By Associated Press
TONTO NATIONAL FOREST, Arizona — A flash flood barreled through a popular Arizona swimming hole where more than a hundred people were taking refuge from summer heat, killing at least seven people, leaving many more missing and forcing survivors to cling to trees in the rocky terrain, officials and a witness said.
At least eight died in this popular swimming hole in Arizona. (The Guardian)
Meteorologists had issued a flash-flood warning surrounding a popular swimming area inside the Tonto National Forest before the wave of water gushed through the narrow canyon on Saturday afternoon.
A woman who was hiking to the swimming hole said she saw people clinging to trees after the water rushed down a normally calm creek near the trail.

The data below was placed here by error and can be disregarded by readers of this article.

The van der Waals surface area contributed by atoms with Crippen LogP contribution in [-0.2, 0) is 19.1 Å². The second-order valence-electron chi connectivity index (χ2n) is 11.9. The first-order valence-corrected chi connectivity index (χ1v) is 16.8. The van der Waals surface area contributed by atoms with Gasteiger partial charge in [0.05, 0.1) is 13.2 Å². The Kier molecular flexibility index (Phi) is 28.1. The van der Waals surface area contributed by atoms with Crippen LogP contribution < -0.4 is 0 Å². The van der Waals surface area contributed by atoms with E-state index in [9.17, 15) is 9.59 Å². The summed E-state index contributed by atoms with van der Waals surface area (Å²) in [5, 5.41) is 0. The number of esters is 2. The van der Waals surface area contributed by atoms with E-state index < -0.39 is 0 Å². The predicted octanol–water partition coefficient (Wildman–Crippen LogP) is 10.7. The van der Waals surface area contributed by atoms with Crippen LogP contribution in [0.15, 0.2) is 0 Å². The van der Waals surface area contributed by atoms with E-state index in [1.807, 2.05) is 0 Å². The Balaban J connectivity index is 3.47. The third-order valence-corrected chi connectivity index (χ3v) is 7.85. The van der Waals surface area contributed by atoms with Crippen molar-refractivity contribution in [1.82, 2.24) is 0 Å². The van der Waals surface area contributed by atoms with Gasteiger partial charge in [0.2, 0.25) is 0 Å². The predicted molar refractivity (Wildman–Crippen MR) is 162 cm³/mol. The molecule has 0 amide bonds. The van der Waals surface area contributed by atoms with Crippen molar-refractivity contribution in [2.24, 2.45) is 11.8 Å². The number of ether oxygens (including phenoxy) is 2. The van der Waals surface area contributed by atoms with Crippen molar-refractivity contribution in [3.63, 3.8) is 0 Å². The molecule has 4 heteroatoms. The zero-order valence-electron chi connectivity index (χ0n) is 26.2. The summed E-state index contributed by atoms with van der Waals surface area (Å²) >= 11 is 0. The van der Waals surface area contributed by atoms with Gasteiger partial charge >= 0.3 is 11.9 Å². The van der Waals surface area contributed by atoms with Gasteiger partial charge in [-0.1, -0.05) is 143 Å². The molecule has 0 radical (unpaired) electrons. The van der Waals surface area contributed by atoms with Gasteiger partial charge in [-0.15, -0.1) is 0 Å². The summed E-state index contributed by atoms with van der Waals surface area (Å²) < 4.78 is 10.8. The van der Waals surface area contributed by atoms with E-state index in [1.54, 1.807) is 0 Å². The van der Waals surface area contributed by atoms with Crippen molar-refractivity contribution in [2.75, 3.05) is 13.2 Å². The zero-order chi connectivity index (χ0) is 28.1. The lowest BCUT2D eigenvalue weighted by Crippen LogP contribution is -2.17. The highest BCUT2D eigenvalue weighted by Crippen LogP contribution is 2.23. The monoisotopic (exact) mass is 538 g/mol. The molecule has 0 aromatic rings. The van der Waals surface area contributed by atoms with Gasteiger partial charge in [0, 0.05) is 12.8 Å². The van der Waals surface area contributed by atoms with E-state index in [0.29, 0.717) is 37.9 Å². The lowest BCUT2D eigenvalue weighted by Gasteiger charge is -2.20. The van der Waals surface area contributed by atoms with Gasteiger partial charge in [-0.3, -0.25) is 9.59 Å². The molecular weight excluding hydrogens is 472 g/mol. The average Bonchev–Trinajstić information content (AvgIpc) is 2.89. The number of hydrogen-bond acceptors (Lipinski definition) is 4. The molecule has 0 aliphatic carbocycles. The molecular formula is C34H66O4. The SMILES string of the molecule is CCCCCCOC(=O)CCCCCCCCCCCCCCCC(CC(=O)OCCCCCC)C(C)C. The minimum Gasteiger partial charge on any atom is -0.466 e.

Video that Disa Alexander shot shortly after the flood showed a man in a tree holding his baby as water rushed around him. His wife was a short ways away from him, also clinging to a tree.
There was no warning before the wall of water hit, Alexander said.
The deaths include at least one child. Four people rescued by helicopter Saturday were taken to the hospital for hypothermia.
The weather service estimates that up to 1.5 inch of rain fell over the area over an hour, and that the drainage took at least 30 minutes to reach the swimming hole. The thunderstorm hit about 8 miles upstream along Ellison Creek, which quickly flooded the narrow canyon where the swimmers were enjoying a cool dip a on a hot summer day, with highs in the 80s.
“They had no warning. They heard a roar, and it was on top of them,” Sattelmaier said.
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